We need to recapture the ambition of the inter-war years, argues Gillian Darley

Gillian Darley index

Over the decades, some readers of this column may have come across my book, Villages of Vision, in which I looked at the various forms (and drivers) of the planned village. Recently there’s been an interesting online discussion about why house building in a village setting inevitably meets with steadfast objection, concluding that the detached or semi-detached infilling that is the market-driven norm has lowered public expectation to rock-bottom.

Local authorities, in more socially responsive times, built desperately needed “council housing” for local people – an incredible programme in total, which saw a dozen or so houses added to the outskirts of almost every village. Now new housing tends to be slotted into the last available undeveloped patch of land in the “village envelope”.

If you spot a “garden village” development (and they are growing like mushrooms across the south-east) the advertising will probably include some kind of contrived and clichéd scene, such as a village pond and pocket handkerchief green, empty gestures towards ecology and sustainability with a nod to chocolate-box imagery and, wince, heritage.

A Land Settlement Association standard cottage on North Road in Abington

Source: Keith Edkins via Geograph

A Land Settlement Association standard cottage on North Road in Abington, Northants.The LSA was established in 1934 after the Great Depression ‘to carry out an experimental scheme … for the provision of rural small-holdings for unemployed persons from the industrialised cities’. Money was raised privately and was matched by the government. More than 20 estates were established, comprising 1,100 small holdings totalling 11,000 acres. The small-holdings were quite highly capitalised, with a substantial area of glass houses. Emphasis was on production of lettuce, tomatoes and celery. The LSA scheme was wound up in 1982. The 60 or so properties at Abington are now privately owned and very few of the holdings are still used for horticulture.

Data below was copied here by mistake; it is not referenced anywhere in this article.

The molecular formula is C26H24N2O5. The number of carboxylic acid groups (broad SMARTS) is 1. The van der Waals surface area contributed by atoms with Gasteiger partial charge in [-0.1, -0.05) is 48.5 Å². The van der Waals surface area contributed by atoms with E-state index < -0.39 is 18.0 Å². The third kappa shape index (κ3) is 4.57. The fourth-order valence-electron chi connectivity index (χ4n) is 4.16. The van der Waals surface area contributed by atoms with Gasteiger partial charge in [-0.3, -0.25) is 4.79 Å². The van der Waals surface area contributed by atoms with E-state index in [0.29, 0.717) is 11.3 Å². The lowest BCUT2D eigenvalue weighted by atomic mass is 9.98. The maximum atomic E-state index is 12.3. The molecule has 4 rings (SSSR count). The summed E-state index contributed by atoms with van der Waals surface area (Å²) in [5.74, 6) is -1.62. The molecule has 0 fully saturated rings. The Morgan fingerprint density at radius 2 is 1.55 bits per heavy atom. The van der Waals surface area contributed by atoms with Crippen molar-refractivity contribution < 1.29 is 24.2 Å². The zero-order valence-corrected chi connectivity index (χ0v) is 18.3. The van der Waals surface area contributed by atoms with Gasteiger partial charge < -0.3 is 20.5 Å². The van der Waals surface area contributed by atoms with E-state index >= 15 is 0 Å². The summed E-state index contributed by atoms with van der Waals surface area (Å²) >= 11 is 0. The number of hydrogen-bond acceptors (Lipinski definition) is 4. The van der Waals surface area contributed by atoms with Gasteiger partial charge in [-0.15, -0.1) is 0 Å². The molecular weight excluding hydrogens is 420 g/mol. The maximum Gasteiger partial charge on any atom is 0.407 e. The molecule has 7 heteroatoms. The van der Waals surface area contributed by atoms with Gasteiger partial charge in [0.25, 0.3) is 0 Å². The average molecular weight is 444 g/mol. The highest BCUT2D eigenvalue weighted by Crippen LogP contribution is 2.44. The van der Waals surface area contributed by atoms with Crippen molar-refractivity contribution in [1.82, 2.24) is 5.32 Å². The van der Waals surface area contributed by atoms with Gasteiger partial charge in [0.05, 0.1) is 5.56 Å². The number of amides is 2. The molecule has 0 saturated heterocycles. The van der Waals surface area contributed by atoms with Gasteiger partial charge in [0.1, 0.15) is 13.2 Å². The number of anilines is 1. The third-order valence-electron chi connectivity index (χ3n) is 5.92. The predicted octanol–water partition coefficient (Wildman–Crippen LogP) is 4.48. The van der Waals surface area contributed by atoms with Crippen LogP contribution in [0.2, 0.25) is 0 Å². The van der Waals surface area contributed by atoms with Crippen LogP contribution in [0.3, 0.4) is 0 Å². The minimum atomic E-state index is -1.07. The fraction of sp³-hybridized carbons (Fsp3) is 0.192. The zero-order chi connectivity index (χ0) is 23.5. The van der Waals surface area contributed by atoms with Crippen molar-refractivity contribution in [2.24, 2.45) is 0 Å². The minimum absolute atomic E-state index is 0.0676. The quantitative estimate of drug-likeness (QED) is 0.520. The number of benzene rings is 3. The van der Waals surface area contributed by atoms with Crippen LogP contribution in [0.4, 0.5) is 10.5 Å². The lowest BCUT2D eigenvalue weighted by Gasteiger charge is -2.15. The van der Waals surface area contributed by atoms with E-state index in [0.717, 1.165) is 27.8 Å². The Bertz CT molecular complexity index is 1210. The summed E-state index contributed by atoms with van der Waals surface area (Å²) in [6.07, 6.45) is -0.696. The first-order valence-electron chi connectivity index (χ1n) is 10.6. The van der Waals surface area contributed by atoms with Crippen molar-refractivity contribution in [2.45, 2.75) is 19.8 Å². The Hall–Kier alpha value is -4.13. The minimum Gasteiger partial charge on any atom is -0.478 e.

Rural housebuilding – driven by government, county-wide, targets – utterly fails to serve the actual needs of its locality. The lack of social housing in the countryside is, if anything, more scandalous than in towns and cities. Nor is there any sign of new thinking towards the finer points of rural planning and architecture – the original Essex Design Guide was first published in 1973 and there is still nothing to match it nor any sense that new ideas are emerging to complement some of the sound sense it contained.

Where provision is concerned, community land trusts offer the best solution to breaking the stalemate in social and (properly speaking) affordable housing but need hugely increased support from central government and beyond to establish their national network.

How ironic that over these years in which local schools were freed to follow the perceived local demand, housing has not been offered a similar flexibility, as a way of meeting defined and acknowledged need? With new initiatives, driven locally, a fresh approach as to how and in what form housing is best delivered to 21st-century requirements in the rural setting might begin to emerge. Time for a new architectural award to get things going, to enliven thinking?

Tellingly enough, the grants programme offered by the exemplary Nationwide Foundation (“our ambitions are huge”) for projects within its phased “decent affordable homes” programme has (as of December last year) finally unlocked government funding towards the Community Housing Fund. Of the Nationwide Foundation’s six latest beneficiaries, sharing £1m, two are national programmes driving community housing and land trusts, two more are being offered to specific areas in rural Scotland (Highlands and Dumfries and Galloway), and two in rural England (Lincolnshire and Wessex).

Between the wars, and after, a number of schemes grew up to help returning servicemen and women or those from economically depressed areas of the country to claim housing (and sometimes land, too). Some worked, some failed. But what is immediately striking is how visionary and adventurous the various projects were. Verging on the utopian, the promoters did not always deliver the solution required – not every miner or steelworker was ready to be a smallholder in the south-east – but those ambitions should remain as a constant moral prompt to any whingeing local group that decides to oppose the new community land trust project in their backyard.

 

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